This responsibility you may feel, to yourself, to your work or to the higher cause, does not have to compress you, like sand into a diamond. Too much pressure and humans snap, their minds bend and twist into unhealthy forms. They produce remarkable works, but at what cost? Balance is key, happiness is important, a step back is not a failure, an adjustment can help you grow stronger over the long haul, rather than being spent in the sprint (like the boy in the field). You need to eat, sleep, shit, go to yoga, have sex (not necessarily in this order), meditate, phone your best friend in Australia, wash your socks. This is the fabric of life. As an artist, you must find time for your art but you must also find time for your life. If you don’t, what art can you hope to create, what will you have to tell the world? I listened to a DJ last week talk on the radio about how he’d missed out on so much of life, making sacrifices, because he got addicted to his projects. These were his friends, he’d been in a long-term relationship with his work and I can relate completely. But you also need life to create art, you need something to tell the world.
I used to think artists would be clustered in Paris street cafes smoking spliffs, reading obscure poetry and knocking back dark coffees spiked with whiskey or pranging out on acid tabs. These people exist and I’m happy for it. But then there is Mildred in IT who paints her cats (on canvas, occasionally on their fur), Craig who’s working on his novella in his lunch break, Brian who’ll chew your earhole off about Black sabbath but never mentions the song writing he furiously works away at till the early hours (unless you ask him). Camouflaged into the backdrop of everyday life are these regular people with balanced lives, these artists making their art, doing their thing.
Sitting in Dishoom, would anyone have been able to guess between me and my extra-long friend? The artist who kicks off her shoes, points to the bhang lassie on the menu and explains how that is the way to leave this planet in India (a Bhang lassie is an extremely strong weed-based yoghurt drink), an anxious twitch, but we’ve both seen dark spaces. The truth is of course that there’s no real trait to tell these souls apart, except for the passion that exudes when artists talk about their art. When they let flow and physically light-up about the thing that makes them tick, that thing they couldn’t live without, which makes their life so much harder but so much more rewarding. The thing that satisfies the itch but that will always make them scratch. The baby they had too young. The life that chose them.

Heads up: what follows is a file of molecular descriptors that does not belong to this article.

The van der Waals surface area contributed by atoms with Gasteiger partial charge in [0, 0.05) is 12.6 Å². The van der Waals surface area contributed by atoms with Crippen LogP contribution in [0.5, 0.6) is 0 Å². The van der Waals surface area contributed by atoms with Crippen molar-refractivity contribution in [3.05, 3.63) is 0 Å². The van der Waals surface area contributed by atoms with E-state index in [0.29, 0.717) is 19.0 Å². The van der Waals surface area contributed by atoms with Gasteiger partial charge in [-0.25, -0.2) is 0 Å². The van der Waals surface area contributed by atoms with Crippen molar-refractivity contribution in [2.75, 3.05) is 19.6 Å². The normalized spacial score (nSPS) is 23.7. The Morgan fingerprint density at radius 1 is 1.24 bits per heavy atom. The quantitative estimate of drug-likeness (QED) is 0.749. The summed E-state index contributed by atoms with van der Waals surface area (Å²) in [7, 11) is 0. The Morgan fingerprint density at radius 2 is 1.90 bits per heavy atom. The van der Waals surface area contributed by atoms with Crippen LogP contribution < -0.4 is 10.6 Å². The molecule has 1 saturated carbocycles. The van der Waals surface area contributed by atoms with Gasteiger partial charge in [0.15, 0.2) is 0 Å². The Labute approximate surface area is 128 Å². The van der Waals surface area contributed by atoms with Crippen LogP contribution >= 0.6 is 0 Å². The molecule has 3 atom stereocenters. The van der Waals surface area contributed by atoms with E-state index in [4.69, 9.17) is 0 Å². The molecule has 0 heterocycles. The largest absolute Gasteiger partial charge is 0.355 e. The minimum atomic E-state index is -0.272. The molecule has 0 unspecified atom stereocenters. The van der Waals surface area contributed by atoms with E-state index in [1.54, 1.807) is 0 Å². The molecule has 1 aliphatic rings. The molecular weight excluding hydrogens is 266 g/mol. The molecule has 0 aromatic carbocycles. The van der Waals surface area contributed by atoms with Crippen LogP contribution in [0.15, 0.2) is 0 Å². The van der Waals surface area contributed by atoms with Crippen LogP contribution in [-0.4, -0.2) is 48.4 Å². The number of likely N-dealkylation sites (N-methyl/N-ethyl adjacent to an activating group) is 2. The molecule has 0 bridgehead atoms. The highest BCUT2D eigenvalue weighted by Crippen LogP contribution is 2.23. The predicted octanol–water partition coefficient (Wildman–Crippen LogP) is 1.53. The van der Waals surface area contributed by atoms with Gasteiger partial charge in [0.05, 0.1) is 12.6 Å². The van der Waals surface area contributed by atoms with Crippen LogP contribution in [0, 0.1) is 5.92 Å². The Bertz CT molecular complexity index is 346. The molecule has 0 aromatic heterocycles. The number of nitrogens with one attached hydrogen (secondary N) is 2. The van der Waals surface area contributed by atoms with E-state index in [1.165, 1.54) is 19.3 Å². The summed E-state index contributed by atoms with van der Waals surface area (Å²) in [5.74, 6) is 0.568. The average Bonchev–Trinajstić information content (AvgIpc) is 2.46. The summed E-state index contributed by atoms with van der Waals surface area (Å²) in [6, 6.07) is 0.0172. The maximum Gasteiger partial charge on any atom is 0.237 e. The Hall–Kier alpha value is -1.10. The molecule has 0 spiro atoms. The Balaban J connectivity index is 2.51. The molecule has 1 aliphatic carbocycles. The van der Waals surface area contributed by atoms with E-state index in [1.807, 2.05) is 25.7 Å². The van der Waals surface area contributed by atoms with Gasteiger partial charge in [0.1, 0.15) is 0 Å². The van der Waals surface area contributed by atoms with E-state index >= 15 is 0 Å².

My friend who was quoting his friend also said that this piece of advice – “If you can live without being a writer then you should” – was the best advice he had ever been given because, “it helped me realise that I can only control so much in my life, and the rest will come as it happens.” This is precisely it. If you have the itch, you’ll scratch. Over time, through the anguish and the pain, you’ll be rewarded with a deeper understanding of yourself through your own personal creative journey. Ultimately this is what success should look like, you aren’t trying to prove yourself to anybody else. In the artistic world, chasing validation can be dangerous and there’s no common path to show what “success” should look like. Just do your thing because you have to, remember to eat, sleep, water your plants, dance and don’t stress out too much. The rest will come as it happens.